I guess things like disasters make me think about this, why a disaster in West, Texas, seems to impact us so much more than a tragedy in Mexico, for example. Or why the Boston bombings touch us in a way that Baghdad bombings don’t.

Days like Memorial Day do that, too. We remember those who have been killed as American servicemen. What about civilians killed in war? They’re usually foreigners, but sometimes they’re Americans as well. What about soldiers from other countries? Do we just suppose that their countries will honor them?

All of this gets tricky when you start including the church. Off the top of my head, I can think of people in my home church who are from Germany, Japan, Brazil, South Korea, China, Argentina, Mexico, South Africa and Costa Rica. I know there are more countries represented; those are just the ones that come to mind. As the church talks about “our soldiers,” how are they supposed to respond? How do they fit into the “us” and “them”? Which takes precedence when we are at church, the “us” as Christians or the “them” as natives of other countries?

No solutions offered here today. Just questions. Maybe “they” can tell me how I should think of “us.”

A Theology of Foreignness


1930_Jewish_immigrants_to_PalestineI’m working on a summary of the biblical teachings on “foreignness.” Here are some initial thoughts. I’d really like your feedback:

The theme of aliens and strangers courses throughout the biblical narrative. Many of God’s people lived as aliens. Some emigrated to other countries for economic reasons (Abraham, Isaac, Jacob); some were taken forcibly (Joseph, Daniel, Ezekiel, Esther, Ezra, Nehemiah); some moved from a desire to form part of God’s people (Rahab, Ruth); others went seeking refuge from violence (Moses, David, Jesus’ family). The willingness to live as an alien is a praiseworthy trait in the Bible (Hebrews 11:13–16). In fact, all Christians are called to live in such a manner (1 Peter 2:11).

In the same way, the Bible praises those who welcome strangers. To this day, nomadic cultures value highly the norm of hospitality, the receiving of guests. People like Abraham, Rahab, Boaz (edited 9:47 a.m.) and Abigail show the value God places on treating strangers well. The Law forbids the mistreatment of aliens (Exodus 22:21; 23:9) and actually demands that God’s people love aliens (Leviticus 25:23; Deuteronomy 10:19). The alien was to be cared for and provided for (Deuteronomy14:29; 16:11, 14; 26:11).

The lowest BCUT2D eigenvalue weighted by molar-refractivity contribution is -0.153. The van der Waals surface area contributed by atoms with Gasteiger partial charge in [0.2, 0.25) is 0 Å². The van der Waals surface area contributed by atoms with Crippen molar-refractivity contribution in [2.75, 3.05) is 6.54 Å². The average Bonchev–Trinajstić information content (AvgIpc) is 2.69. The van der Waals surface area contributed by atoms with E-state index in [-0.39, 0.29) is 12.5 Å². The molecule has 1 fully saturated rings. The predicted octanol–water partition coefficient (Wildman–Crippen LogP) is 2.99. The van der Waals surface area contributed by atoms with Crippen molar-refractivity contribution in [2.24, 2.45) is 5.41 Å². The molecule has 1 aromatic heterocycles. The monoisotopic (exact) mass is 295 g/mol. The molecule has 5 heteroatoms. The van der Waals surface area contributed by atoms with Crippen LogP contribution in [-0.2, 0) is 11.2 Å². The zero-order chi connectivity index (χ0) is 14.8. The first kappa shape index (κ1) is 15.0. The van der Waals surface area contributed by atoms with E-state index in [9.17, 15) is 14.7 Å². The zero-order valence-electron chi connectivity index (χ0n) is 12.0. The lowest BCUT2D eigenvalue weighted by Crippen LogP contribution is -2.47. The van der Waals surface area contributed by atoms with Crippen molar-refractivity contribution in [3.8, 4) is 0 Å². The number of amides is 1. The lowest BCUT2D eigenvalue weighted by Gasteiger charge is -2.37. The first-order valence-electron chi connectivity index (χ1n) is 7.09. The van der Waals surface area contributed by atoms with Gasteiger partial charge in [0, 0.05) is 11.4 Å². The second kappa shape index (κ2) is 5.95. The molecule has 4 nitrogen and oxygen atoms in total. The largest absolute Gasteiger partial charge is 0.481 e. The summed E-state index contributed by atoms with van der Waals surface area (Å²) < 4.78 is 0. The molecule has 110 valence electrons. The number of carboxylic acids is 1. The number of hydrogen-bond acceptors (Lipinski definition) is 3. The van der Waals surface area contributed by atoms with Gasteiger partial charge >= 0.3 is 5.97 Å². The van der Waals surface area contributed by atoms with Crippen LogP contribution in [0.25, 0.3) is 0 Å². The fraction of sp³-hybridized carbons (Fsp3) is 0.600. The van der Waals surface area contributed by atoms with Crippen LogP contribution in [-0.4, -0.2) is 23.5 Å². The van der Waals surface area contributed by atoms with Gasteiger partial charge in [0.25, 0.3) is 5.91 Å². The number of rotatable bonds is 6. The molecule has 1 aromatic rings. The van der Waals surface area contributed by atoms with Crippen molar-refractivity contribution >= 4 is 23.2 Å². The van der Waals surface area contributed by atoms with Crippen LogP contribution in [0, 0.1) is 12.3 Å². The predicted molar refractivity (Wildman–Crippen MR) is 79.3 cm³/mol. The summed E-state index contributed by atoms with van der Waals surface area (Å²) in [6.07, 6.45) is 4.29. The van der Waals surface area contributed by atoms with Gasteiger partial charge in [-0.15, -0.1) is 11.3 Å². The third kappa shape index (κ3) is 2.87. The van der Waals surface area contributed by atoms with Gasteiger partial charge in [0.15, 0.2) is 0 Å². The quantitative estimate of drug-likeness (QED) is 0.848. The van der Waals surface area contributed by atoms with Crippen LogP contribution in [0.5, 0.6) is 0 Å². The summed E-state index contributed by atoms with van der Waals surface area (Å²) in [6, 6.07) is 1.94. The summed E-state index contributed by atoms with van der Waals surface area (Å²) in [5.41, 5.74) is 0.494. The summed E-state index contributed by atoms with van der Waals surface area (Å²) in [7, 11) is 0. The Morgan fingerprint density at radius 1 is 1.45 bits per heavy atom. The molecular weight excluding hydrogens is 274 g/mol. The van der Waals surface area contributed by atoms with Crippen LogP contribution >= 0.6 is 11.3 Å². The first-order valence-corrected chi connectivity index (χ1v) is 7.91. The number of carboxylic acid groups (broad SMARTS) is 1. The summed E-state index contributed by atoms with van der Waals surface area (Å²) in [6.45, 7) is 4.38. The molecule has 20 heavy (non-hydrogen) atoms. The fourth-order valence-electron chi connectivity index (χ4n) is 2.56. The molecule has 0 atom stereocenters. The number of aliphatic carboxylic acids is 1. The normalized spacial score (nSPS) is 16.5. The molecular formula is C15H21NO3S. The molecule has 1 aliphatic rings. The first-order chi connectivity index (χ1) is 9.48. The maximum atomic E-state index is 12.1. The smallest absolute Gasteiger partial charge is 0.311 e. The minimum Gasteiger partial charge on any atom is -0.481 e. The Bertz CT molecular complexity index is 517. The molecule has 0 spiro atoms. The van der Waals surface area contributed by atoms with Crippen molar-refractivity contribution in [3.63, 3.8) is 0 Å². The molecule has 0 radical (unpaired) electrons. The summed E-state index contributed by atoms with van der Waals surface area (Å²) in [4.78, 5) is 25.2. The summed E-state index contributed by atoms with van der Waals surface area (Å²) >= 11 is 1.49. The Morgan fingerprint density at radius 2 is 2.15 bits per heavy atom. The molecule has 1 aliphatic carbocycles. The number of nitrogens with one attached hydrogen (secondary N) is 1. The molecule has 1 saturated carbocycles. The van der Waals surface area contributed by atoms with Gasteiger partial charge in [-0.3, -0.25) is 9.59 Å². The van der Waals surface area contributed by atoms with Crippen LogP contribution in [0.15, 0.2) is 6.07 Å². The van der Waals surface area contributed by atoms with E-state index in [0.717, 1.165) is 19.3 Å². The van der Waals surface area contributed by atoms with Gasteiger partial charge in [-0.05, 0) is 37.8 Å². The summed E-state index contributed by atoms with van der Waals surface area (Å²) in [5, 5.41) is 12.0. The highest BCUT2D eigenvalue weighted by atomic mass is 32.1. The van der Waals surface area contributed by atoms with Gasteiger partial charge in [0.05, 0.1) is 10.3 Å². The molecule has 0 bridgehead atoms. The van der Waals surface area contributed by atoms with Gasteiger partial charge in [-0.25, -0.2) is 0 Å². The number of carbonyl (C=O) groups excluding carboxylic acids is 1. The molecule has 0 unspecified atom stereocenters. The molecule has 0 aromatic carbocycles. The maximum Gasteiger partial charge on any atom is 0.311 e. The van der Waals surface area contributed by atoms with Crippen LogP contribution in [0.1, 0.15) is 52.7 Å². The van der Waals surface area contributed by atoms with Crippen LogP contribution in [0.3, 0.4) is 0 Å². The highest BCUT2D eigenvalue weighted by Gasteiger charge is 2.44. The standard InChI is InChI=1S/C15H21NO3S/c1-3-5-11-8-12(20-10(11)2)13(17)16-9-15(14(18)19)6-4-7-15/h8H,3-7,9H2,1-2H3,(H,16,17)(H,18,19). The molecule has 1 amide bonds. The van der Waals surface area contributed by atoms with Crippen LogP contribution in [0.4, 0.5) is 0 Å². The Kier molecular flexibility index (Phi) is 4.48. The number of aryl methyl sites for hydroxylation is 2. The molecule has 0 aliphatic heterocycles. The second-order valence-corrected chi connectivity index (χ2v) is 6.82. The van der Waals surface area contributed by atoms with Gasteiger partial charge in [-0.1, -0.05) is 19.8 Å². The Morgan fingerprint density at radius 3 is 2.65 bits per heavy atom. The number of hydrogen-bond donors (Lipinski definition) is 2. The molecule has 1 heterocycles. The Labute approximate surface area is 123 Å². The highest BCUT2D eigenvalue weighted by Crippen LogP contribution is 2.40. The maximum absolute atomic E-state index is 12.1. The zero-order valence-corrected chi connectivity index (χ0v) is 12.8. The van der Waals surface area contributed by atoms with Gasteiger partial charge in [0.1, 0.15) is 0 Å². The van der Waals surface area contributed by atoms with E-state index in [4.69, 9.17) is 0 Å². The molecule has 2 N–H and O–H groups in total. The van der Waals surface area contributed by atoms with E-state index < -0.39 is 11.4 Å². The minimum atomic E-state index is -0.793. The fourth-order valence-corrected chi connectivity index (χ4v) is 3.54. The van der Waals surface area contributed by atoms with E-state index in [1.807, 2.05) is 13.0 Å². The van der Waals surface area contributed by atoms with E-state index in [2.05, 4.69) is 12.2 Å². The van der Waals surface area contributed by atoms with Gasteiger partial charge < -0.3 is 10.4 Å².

Jesus mentioned the treatment of aliens as one of the points of judgment applied to the “sheep and the goats” (Matthew 25:35, 43). The concept of “hospitality” in the New Testament is related to the receiving of strangers, both linguistically (xenodocheo, philoxenia) and by example (Hebrews 13:2).

Is our citizenship a big deal?

I shared some thoughts on citizenship yesterday. I mentioned that I view this as an extremely important topic, even as some of my fellow Christians see it as a novelty issue, a footnote to be pondered and forgotten. Others, however, see it as a vital topic, even as they take a view opposite my own. The discussion on Facebook centered around a new book and video series, done by a Church of Christ group, focusing on returning America to the principles of the Founding Fathers. In fact, it’s common to find Christian groups teaching on what America needs, how to keep America great, and how to promote the ideals of America around the world.

So is the topic of our citizenship important? I’m convinced more and more that it is. One reason why is the response I get to things like what I wrote yesterday. I’ve seen Christians literally shake with anger after hearing the suggestion that nationalism and patriotism are not Christian values. Loving believers turn hateful when I talk about churches of Christ returning to their pacifistic roots. Refusing to say the pledge or sing the national anthem are reason enough to question one’s spirituality. [As a side note, did you notice that you don't even have to explain which pledge? "The pledge" is a sacred ritual among us.]

The reactions show me that this is no side issue. This is a heart issue. It touches us deeply. It touches our churches deeply.

That’s why I’m becoming more radical in my stances. There is a very real danger of serving two masters. There is a real danger of syncretism. There is a real danger of idolatry.

And I will flee from such.